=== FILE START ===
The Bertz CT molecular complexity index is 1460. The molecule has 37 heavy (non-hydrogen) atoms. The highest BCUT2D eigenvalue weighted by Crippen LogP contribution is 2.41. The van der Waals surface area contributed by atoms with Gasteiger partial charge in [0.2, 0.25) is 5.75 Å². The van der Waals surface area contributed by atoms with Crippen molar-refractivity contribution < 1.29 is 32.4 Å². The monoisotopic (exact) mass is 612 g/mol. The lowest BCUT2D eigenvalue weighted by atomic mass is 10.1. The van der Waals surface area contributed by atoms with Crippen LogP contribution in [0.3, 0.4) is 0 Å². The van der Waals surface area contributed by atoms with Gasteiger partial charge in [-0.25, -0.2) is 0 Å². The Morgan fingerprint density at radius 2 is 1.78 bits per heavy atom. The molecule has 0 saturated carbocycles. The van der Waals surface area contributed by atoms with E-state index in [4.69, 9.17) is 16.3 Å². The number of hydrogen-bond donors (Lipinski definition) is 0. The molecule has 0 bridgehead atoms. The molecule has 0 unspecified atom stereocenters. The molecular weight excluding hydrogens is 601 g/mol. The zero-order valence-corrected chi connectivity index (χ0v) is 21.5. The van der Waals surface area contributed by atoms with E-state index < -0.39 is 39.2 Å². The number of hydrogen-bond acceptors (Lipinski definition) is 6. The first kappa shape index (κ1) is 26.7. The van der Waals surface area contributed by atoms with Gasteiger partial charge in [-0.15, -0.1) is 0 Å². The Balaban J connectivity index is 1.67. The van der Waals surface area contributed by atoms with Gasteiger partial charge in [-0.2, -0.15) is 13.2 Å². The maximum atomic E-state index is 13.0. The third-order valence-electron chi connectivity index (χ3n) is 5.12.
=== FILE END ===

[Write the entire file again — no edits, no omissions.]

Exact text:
The Bertz CT molecular complexity index is 1460. The molecule has 37 heavy (non-hydrogen) atoms. The highest BCUT2D eigenvalue weighted by Crippen LogP contribution is 2.41. The van der Waals surface area contributed by atoms with Gasteiger partial charge in [0.2, 0.25) is 5.75 Å². The van der Waals surface area contributed by atoms with Crippen molar-refractivity contribution < 1.29 is 32.4 Å². The monoisotopic (exact) mass is 612 g/mol. The lowest BCUT2D eigenvalue weighted by atomic mass is 10.1. The van der Waals surface area contributed by atoms with Crippen LogP contribution in [0.3, 0.4) is 0 Å². The van der Waals surface area contributed by atoms with Gasteiger partial charge in [-0.25, -0.2) is 0 Å². The Morgan fingerprint density at radius 2 is 1.78 bits per heavy atom. The molecule has 0 saturated carbocycles. The van der Waals surface area contributed by atoms with E-state index in [4.69, 9.17) is 16.3 Å². The number of hydrogen-bond donors (Lipinski definition) is 0. The molecule has 0 bridgehead atoms. The molecule has 0 unspecified atom stereocenters. The molecular weight excluding hydrogens is 601 g/mol. The zero-order valence-corrected chi connectivity index (χ0v) is 21.5. The van der Waals surface area contributed by atoms with E-state index < -0.39 is 39.2 Å². The number of hydrogen-bond acceptors (Lipinski definition) is 6. The first kappa shape index (κ1) is 26.7. The van der Waals surface area contributed by atoms with Gasteiger partial charge in [-0.15, -0.1) is 0 Å². The Balaban J connectivity index is 1.67. The van der Waals surface area contributed by atoms with Gasteiger partial charge in [-0.2, -0.15) is 13.2 Å². The maximum atomic E-state index is 13.0. The third-order valence-electron chi connectivity index (χ3n) is 5.12.